Colleague: Fla. pastor ignored advice on convert

AP News
|
Posted: Dec 23, 2009 9:31 PM

A Florida pastor ignored warnings that he was breaking the law when he housed a runaway teenage girl who converted from Islam to Christianity, a former colleague said.

The Rev. Blake Lorenz, of the Global Revolution Church in Orlando, ignored advice from several lawyers, a judge and police to contact the Florida Department of Children and Families about the girl, said former church administrator Brian Smith.

"I implored him to call DCF immediately he said he wouldn't because they would just return her to her parents," Smith said in a court affidavit filed Tuesday.

A juvenile court in Columbus is deciding whether the girl, Rifqa Bary, should be returned to her parents.

Bary, 17 is in a foster home under state custody in Ohio. She disappeared July 19 from her suburban Columbus home, and police used phone and computer records to track her to Lorenz. She has said she feared her father would harm or kill her for leaving Islam.

Her father has denied the claim, and a Florida Department of Law Enforcement investigation found no credible threats to her.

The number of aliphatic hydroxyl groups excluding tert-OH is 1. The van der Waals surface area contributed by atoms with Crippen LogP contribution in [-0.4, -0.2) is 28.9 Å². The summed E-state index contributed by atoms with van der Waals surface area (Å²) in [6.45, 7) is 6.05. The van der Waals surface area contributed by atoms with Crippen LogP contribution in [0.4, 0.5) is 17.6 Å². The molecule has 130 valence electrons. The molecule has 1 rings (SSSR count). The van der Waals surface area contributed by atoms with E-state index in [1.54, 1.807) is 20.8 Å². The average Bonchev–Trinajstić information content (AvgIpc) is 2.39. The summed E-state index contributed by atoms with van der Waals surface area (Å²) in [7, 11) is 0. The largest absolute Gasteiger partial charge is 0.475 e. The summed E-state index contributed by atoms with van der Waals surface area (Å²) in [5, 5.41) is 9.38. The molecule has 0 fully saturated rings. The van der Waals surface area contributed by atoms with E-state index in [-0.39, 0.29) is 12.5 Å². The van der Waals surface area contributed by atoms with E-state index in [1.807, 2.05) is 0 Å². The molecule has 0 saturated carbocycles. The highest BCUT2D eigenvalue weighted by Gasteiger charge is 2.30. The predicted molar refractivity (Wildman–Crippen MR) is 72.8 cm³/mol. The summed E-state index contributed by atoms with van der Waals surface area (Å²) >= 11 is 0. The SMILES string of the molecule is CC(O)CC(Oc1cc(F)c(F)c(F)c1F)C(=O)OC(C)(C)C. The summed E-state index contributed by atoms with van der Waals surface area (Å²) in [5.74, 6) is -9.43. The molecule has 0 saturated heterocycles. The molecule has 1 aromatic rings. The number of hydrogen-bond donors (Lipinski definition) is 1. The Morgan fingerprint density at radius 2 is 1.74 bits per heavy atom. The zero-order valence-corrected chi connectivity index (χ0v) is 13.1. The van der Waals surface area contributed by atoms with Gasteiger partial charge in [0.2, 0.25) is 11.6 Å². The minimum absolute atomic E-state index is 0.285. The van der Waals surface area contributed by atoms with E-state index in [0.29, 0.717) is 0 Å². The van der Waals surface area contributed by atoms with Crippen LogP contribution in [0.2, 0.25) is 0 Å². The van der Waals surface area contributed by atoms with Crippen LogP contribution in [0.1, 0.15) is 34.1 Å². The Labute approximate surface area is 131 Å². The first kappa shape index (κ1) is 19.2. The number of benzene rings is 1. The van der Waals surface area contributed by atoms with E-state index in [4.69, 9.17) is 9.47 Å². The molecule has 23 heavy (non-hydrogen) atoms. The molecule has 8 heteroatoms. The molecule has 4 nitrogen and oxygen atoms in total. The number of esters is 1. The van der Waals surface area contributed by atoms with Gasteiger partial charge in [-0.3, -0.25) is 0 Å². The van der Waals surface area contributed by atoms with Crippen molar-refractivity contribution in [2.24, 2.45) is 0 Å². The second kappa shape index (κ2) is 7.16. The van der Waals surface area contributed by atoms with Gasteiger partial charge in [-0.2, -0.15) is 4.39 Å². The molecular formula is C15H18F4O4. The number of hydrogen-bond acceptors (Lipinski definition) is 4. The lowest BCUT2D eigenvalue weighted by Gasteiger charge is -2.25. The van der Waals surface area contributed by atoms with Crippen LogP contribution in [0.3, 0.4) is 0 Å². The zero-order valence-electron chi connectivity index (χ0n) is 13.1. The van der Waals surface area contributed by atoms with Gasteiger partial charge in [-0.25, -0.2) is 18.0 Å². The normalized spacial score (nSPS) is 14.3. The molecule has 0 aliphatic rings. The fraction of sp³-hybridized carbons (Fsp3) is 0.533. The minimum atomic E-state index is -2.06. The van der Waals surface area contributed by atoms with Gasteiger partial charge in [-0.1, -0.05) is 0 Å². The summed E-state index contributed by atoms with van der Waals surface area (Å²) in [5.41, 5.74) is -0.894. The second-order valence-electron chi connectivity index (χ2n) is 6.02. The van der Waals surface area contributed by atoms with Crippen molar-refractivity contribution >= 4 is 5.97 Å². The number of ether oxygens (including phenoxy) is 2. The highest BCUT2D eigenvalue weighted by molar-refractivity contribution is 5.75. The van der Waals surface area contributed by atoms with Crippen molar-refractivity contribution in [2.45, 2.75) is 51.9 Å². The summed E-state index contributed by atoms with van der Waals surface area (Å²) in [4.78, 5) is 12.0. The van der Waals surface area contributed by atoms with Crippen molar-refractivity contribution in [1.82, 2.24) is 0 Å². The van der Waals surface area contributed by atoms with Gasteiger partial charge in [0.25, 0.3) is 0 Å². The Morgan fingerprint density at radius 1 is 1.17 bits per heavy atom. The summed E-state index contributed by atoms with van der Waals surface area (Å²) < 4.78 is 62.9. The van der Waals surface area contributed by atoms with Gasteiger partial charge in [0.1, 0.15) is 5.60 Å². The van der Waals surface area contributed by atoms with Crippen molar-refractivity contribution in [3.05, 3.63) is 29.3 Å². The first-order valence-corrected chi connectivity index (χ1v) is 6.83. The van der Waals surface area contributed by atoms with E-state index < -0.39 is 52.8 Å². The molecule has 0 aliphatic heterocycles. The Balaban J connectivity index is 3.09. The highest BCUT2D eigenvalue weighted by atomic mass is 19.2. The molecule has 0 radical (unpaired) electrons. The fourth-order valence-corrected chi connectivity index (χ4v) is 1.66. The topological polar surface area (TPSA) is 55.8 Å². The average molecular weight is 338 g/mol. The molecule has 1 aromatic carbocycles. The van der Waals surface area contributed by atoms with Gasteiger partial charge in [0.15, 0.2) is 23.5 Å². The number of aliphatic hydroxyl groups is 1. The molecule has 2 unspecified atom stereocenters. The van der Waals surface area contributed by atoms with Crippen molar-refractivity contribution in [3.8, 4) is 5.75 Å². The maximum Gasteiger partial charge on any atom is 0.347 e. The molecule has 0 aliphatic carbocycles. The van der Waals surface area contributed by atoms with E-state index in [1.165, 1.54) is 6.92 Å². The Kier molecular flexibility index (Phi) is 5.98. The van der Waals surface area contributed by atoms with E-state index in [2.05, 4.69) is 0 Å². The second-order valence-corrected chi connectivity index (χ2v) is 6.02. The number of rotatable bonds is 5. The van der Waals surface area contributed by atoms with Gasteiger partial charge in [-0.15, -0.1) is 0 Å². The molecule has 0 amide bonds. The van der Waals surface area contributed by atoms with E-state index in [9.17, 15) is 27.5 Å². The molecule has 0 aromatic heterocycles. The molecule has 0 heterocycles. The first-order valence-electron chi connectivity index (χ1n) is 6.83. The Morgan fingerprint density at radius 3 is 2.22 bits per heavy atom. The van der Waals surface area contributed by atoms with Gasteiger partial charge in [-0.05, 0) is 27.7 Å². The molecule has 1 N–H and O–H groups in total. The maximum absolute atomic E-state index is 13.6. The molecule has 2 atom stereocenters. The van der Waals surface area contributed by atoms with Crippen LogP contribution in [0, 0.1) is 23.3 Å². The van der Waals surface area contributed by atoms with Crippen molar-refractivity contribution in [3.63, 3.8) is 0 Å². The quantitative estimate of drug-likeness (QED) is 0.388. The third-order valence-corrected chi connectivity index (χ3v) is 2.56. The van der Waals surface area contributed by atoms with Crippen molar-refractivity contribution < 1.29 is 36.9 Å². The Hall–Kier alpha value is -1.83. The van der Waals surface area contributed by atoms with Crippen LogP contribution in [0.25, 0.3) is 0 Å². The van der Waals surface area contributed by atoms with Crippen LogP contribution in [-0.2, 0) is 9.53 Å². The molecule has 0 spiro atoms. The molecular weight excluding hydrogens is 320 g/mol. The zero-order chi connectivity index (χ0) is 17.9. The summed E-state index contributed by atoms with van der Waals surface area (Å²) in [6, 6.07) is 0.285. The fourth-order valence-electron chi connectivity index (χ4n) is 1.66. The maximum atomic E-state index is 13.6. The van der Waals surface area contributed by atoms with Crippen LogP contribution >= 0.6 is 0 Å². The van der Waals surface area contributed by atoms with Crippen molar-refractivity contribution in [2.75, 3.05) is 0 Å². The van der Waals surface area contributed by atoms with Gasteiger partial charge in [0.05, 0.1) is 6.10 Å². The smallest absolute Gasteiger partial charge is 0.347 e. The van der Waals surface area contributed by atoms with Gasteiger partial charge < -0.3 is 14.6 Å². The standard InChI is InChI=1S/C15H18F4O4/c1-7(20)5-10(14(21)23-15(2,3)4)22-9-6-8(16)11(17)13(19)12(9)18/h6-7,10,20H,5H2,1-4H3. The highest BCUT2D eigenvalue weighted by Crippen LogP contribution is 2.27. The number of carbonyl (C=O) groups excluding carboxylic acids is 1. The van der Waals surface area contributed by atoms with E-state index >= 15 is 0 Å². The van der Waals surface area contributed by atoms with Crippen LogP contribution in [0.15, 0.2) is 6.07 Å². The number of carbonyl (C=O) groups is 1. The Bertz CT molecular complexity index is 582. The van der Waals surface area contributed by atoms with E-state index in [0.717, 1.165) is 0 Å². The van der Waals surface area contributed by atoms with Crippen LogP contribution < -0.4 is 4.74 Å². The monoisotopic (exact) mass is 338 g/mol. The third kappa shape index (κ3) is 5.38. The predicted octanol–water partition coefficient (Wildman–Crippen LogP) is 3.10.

Lorenz attorney Mat Staver said Wednesday that the affidavit is full of inaccuracies and that Smith is a disgruntled former employee who had an unfriendly departure from the church over financial matters.

Lorenz consulted with a dozen lawyers and a judge, called Catholic Charities for advice and contacted DCF three times over the 10 to 14 days Bary stayed at his home, Staver said.

"That's why she ended up in foster care," Staver said. "He did everything he possibly could. ... That's why Rifqa was ultimately placed in protective custody."

Bary was returned to Ohio in late October.

Smith, reached by phone Wednesday, said he's not a disgruntled former employee.

In the affidavit, Smith said that Lorenz first told him about Bary on July 19 after Lorenz's wife met the girl on the Facebook social networking Web site. The following day, Smith said, Lorenz told him that he and another man had bought Bary a bus ticket under a false name.

Smith said he helped Lorenz prepare a bedroom for the girl in Lorenz's home and they went together to pick her up at the bus station.

Staver, the attorney for Lorenz, said he is not aware of Lorenz helping the girl with bus fare. It was Bary who told Lorenz's wife that she was going to Florida, he said.

"They were faced with a girl who was 17 who was on their doorstep saying she was being threatened with her life so they were placed in a situation," Staver said. "Do they immediately call the family who were the source of the life-threatening allegation?

A court hearing in Ohio is scheduled for Jan. 19.

Bary's family, of New Albany, is originally from Sri Lanka and moved in 2000 to seek medical help for the girl, who had lost sight in her right eye after a fall at her home.